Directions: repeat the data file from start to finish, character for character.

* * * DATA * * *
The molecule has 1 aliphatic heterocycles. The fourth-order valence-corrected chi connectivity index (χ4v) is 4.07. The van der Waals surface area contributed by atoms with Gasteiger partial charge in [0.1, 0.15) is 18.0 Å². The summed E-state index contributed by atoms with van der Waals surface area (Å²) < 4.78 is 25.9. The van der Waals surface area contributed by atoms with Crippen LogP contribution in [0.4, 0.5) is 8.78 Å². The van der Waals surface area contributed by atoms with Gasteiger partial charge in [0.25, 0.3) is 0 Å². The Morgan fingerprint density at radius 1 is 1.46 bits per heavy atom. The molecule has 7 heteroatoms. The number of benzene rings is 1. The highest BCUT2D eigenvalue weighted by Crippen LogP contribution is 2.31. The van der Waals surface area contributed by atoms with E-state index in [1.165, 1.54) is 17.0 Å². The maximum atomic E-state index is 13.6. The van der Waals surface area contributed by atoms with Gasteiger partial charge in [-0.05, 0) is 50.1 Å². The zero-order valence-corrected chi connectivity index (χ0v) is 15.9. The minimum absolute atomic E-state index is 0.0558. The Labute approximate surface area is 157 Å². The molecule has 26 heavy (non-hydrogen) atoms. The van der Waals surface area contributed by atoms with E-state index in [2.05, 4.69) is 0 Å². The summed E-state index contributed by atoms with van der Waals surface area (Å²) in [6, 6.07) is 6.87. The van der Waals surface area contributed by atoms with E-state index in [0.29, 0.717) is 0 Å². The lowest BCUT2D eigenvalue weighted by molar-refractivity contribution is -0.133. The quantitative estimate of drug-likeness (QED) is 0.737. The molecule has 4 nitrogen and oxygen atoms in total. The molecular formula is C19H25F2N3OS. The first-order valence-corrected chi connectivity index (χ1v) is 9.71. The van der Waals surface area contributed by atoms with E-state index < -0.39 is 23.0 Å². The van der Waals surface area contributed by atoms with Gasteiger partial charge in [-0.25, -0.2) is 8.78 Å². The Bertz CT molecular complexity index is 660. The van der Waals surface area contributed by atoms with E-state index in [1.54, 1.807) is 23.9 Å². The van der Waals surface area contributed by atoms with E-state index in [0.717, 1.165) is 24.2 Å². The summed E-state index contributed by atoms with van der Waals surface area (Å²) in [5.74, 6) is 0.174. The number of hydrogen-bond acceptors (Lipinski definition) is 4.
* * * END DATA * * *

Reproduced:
The molecule has 1 aliphatic heterocycles. The fourth-order valence-corrected chi connectivity index (χ4v) is 4.07. The van der Waals surface area contributed by atoms with Gasteiger partial charge in [0.1, 0.15) is 18.0 Å². The summed E-state index contributed by atoms with van der Waals surface area (Å²) < 4.78 is 25.9. The van der Waals surface area contributed by atoms with Crippen LogP contribution in [0.4, 0.5) is 8.78 Å². The van der Waals surface area contributed by atoms with Gasteiger partial charge in [0.25, 0.3) is 0 Å². The Morgan fingerprint density at radius 1 is 1.46 bits per heavy atom. The molecule has 7 heteroatoms. The number of benzene rings is 1. The highest BCUT2D eigenvalue weighted by Crippen LogP contribution is 2.31. The van der Waals surface area contributed by atoms with E-state index in [1.165, 1.54) is 17.0 Å². The maximum atomic E-state index is 13.6. The van der Waals surface area contributed by atoms with Gasteiger partial charge in [-0.05, 0) is 50.1 Å². The zero-order valence-corrected chi connectivity index (χ0v) is 15.9. The minimum absolute atomic E-state index is 0.0558. The Labute approximate surface area is 157 Å². The molecule has 26 heavy (non-hydrogen) atoms. The van der Waals surface area contributed by atoms with E-state index in [2.05, 4.69) is 0 Å². The summed E-state index contributed by atoms with van der Waals surface area (Å²) in [6, 6.07) is 6.87. The van der Waals surface area contributed by atoms with E-state index in [0.29, 0.717) is 0 Å². The lowest BCUT2D eigenvalue weighted by molar-refractivity contribution is -0.133. The quantitative estimate of drug-likeness (QED) is 0.737. The molecule has 4 nitrogen and oxygen atoms in total. The molecular formula is C19H25F2N3OS. The first-order valence-corrected chi connectivity index (χ1v) is 9.71. The van der Waals surface area contributed by atoms with E-state index < -0.39 is 23.0 Å². The van der Waals surface area contributed by atoms with Gasteiger partial charge in [-0.25, -0.2) is 8.78 Å². The Bertz CT molecular complexity index is 660. The van der Waals surface area contributed by atoms with E-state index in [1.54, 1.807) is 23.9 Å². The van der Waals surface area contributed by atoms with E-state index in [0.717, 1.165) is 24.2 Å². The summed E-state index contributed by atoms with van der Waals surface area (Å²) in [5.74, 6) is 0.174. The number of hydrogen-bond acceptors (Lipinski definition) is 4.